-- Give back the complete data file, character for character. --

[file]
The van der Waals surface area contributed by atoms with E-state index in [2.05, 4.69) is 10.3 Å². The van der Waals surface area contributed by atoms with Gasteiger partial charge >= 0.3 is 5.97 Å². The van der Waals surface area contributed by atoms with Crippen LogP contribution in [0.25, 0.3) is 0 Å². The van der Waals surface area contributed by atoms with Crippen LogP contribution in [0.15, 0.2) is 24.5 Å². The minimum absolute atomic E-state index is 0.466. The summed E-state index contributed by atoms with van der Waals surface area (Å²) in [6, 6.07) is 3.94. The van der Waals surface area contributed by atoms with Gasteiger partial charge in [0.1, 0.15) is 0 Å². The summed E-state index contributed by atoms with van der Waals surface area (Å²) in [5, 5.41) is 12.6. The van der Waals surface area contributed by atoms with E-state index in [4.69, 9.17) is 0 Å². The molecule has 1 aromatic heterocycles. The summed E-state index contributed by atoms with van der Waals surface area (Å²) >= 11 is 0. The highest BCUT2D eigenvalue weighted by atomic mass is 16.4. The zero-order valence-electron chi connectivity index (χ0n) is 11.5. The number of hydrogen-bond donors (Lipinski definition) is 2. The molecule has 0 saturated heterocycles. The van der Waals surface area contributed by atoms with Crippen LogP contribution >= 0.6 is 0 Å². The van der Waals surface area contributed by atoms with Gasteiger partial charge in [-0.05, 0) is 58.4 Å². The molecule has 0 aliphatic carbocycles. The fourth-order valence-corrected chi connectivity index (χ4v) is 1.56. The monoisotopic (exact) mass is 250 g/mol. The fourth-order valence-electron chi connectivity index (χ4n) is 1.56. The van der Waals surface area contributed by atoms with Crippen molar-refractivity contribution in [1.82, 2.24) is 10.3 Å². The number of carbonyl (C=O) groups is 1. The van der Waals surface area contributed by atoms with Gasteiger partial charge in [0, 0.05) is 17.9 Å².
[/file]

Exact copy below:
The van der Waals surface area contributed by atoms with E-state index in [2.05, 4.69) is 10.3 Å². The van der Waals surface area contributed by atoms with Gasteiger partial charge >= 0.3 is 5.97 Å². The van der Waals surface area contributed by atoms with Crippen LogP contribution in [0.25, 0.3) is 0 Å². The van der Waals surface area contributed by atoms with Crippen LogP contribution in [0.15, 0.2) is 24.5 Å². The minimum absolute atomic E-state index is 0.466. The summed E-state index contributed by atoms with van der Waals surface area (Å²) in [6, 6.07) is 3.94. The van der Waals surface area contributed by atoms with Gasteiger partial charge in [0.1, 0.15) is 0 Å². The summed E-state index contributed by atoms with van der Waals surface area (Å²) in [5, 5.41) is 12.6. The van der Waals surface area contributed by atoms with E-state index in [4.69, 9.17) is 0 Å². The molecule has 1 aromatic heterocycles. The summed E-state index contributed by atoms with van der Waals surface area (Å²) >= 11 is 0. The highest BCUT2D eigenvalue weighted by atomic mass is 16.4. The zero-order valence-electron chi connectivity index (χ0n) is 11.5. The number of hydrogen-bond donors (Lipinski definition) is 2. The molecule has 0 saturated heterocycles. The van der Waals surface area contributed by atoms with Crippen LogP contribution >= 0.6 is 0 Å². The van der Waals surface area contributed by atoms with Gasteiger partial charge in [-0.05, 0) is 58.4 Å². The molecule has 0 aliphatic carbocycles. The fourth-order valence-corrected chi connectivity index (χ4v) is 1.56. The monoisotopic (exact) mass is 250 g/mol. The fourth-order valence-electron chi connectivity index (χ4n) is 1.56. The van der Waals surface area contributed by atoms with Crippen molar-refractivity contribution in [1.82, 2.24) is 10.3 Å². The number of carbonyl (C=O) groups is 1. The van der Waals surface area contributed by atoms with Gasteiger partial charge in [0, 0.05) is 17.9 Å².